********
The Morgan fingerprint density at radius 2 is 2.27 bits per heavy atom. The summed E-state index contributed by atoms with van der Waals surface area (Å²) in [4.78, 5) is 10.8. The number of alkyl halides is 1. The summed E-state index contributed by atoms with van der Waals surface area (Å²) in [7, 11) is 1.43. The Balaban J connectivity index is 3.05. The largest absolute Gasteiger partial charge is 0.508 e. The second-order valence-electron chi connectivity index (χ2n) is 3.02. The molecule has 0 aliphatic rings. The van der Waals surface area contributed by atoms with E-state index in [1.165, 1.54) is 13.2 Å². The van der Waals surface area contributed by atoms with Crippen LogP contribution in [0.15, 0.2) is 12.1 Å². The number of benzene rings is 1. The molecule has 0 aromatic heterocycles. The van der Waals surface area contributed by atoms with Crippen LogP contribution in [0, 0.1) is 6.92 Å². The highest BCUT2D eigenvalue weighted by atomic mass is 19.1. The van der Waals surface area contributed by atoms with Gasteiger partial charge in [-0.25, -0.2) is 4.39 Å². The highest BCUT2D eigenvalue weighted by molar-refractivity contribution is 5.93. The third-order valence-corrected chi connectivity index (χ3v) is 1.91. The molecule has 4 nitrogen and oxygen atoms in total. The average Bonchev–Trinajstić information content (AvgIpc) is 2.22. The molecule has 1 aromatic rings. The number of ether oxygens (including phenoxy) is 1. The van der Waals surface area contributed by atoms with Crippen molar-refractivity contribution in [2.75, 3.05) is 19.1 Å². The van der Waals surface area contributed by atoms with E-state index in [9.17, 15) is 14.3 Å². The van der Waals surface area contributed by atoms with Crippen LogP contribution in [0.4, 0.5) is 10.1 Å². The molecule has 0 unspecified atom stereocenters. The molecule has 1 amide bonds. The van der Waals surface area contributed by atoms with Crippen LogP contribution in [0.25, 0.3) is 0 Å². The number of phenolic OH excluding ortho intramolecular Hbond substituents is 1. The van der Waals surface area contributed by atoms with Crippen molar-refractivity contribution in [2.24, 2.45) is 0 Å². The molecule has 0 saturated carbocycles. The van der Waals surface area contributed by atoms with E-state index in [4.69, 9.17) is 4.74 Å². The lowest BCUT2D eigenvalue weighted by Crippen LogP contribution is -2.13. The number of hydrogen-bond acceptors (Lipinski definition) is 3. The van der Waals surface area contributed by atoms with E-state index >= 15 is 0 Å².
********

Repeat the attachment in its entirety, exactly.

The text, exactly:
The Morgan fingerprint density at radius 2 is 2.27 bits per heavy atom. The summed E-state index contributed by atoms with van der Waals surface area (Å²) in [4.78, 5) is 10.8. The number of alkyl halides is 1. The summed E-state index contributed by atoms with van der Waals surface area (Å²) in [7, 11) is 1.43. The Balaban J connectivity index is 3.05. The largest absolute Gasteiger partial charge is 0.508 e. The second-order valence-electron chi connectivity index (χ2n) is 3.02. The molecule has 0 aliphatic rings. The van der Waals surface area contributed by atoms with E-state index in [1.165, 1.54) is 13.2 Å². The van der Waals surface area contributed by atoms with Crippen LogP contribution in [0.15, 0.2) is 12.1 Å². The number of benzene rings is 1. The molecule has 0 aromatic heterocycles. The van der Waals surface area contributed by atoms with Crippen LogP contribution in [0, 0.1) is 6.92 Å². The highest BCUT2D eigenvalue weighted by atomic mass is 19.1. The van der Waals surface area contributed by atoms with Gasteiger partial charge in [-0.25, -0.2) is 4.39 Å². The highest BCUT2D eigenvalue weighted by molar-refractivity contribution is 5.93. The third-order valence-corrected chi connectivity index (χ3v) is 1.91. The molecule has 4 nitrogen and oxygen atoms in total. The average Bonchev–Trinajstić information content (AvgIpc) is 2.22. The molecule has 1 aromatic rings. The number of ether oxygens (including phenoxy) is 1. The van der Waals surface area contributed by atoms with Crippen molar-refractivity contribution in [2.75, 3.05) is 19.1 Å². The van der Waals surface area contributed by atoms with E-state index in [9.17, 15) is 14.3 Å². The van der Waals surface area contributed by atoms with Crippen LogP contribution in [0.4, 0.5) is 10.1 Å². The molecule has 0 unspecified atom stereocenters. The molecule has 1 amide bonds. The van der Waals surface area contributed by atoms with Crippen LogP contribution in [0.25, 0.3) is 0 Å². The number of phenolic OH excluding ortho intramolecular Hbond substituents is 1. The van der Waals surface area contributed by atoms with Crippen molar-refractivity contribution in [2.24, 2.45) is 0 Å². The molecule has 0 saturated carbocycles. The van der Waals surface area contributed by atoms with E-state index in [4.69, 9.17) is 4.74 Å². The lowest BCUT2D eigenvalue weighted by Crippen LogP contribution is -2.13. The number of hydrogen-bond acceptors (Lipinski definition) is 3. The van der Waals surface area contributed by atoms with E-state index >= 15 is 0 Å².